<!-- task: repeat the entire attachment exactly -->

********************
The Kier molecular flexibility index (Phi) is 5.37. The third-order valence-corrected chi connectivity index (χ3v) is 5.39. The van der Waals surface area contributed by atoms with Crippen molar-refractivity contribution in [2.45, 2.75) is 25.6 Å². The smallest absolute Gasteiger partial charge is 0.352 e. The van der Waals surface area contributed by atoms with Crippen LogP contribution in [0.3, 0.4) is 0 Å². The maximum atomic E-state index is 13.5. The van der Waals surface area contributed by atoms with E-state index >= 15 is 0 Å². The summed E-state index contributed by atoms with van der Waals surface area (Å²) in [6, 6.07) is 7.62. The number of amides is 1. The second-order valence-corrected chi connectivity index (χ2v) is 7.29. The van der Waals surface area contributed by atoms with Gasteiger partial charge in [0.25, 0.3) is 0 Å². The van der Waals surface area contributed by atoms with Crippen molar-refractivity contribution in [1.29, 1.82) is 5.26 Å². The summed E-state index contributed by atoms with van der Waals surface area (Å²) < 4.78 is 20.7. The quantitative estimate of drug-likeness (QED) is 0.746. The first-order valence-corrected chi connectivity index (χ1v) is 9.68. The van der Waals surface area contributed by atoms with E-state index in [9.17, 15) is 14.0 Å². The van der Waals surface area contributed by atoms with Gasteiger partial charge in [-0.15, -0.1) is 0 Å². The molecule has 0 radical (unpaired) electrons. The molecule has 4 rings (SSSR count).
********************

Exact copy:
The Kier molecular flexibility index (Phi) is 5.37. The third-order valence-corrected chi connectivity index (χ3v) is 5.39. The van der Waals surface area contributed by atoms with Crippen molar-refractivity contribution in [2.45, 2.75) is 25.6 Å². The smallest absolute Gasteiger partial charge is 0.352 e. The van der Waals surface area contributed by atoms with Crippen LogP contribution in [0.3, 0.4) is 0 Å². The maximum atomic E-state index is 13.5. The van der Waals surface area contributed by atoms with E-state index >= 15 is 0 Å². The summed E-state index contributed by atoms with van der Waals surface area (Å²) in [6, 6.07) is 7.62. The number of amides is 1. The second-order valence-corrected chi connectivity index (χ2v) is 7.29. The van der Waals surface area contributed by atoms with Gasteiger partial charge in [0.25, 0.3) is 0 Å². The van der Waals surface area contributed by atoms with Crippen molar-refractivity contribution in [1.29, 1.82) is 5.26 Å². The summed E-state index contributed by atoms with van der Waals surface area (Å²) < 4.78 is 20.7. The quantitative estimate of drug-likeness (QED) is 0.746. The first-order valence-corrected chi connectivity index (χ1v) is 9.68. The van der Waals surface area contributed by atoms with E-state index in [9.17, 15) is 14.0 Å². The van der Waals surface area contributed by atoms with Gasteiger partial charge in [-0.15, -0.1) is 0 Å². The molecule has 0 radical (unpaired) electrons. The molecule has 4 rings (SSSR count).